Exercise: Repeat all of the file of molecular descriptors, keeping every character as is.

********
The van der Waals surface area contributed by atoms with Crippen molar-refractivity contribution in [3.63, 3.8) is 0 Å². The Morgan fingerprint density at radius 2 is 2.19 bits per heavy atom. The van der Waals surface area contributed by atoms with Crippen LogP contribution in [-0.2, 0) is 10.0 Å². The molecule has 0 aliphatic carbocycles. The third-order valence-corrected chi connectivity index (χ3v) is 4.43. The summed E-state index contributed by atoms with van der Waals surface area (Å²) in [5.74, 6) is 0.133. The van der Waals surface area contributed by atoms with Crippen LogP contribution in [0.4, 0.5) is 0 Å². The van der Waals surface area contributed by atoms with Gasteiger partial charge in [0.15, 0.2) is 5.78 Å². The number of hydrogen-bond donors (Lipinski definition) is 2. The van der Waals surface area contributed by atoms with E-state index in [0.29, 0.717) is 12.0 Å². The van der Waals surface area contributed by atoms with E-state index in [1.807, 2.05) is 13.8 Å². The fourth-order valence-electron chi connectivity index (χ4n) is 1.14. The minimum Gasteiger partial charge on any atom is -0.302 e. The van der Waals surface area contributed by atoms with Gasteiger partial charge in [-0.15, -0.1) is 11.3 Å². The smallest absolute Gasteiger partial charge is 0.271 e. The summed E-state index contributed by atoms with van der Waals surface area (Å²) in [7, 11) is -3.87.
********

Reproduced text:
The van der Waals surface area contributed by atoms with Crippen molar-refractivity contribution in [3.63, 3.8) is 0 Å². The Morgan fingerprint density at radius 2 is 2.19 bits per heavy atom. The van der Waals surface area contributed by atoms with Crippen LogP contribution in [-0.2, 0) is 10.0 Å². The molecule has 0 aliphatic carbocycles. The third-order valence-corrected chi connectivity index (χ3v) is 4.43. The summed E-state index contributed by atoms with van der Waals surface area (Å²) in [5.74, 6) is 0.133. The van der Waals surface area contributed by atoms with Crippen LogP contribution in [0.4, 0.5) is 0 Å². The van der Waals surface area contributed by atoms with Gasteiger partial charge in [0.15, 0.2) is 5.78 Å². The number of hydrogen-bond donors (Lipinski definition) is 2. The van der Waals surface area contributed by atoms with E-state index in [0.29, 0.717) is 12.0 Å². The van der Waals surface area contributed by atoms with E-state index in [1.807, 2.05) is 13.8 Å². The fourth-order valence-electron chi connectivity index (χ4n) is 1.14. The minimum Gasteiger partial charge on any atom is -0.302 e. The van der Waals surface area contributed by atoms with Gasteiger partial charge in [-0.15, -0.1) is 11.3 Å². The smallest absolute Gasteiger partial charge is 0.271 e. The summed E-state index contributed by atoms with van der Waals surface area (Å²) in [7, 11) is -3.87.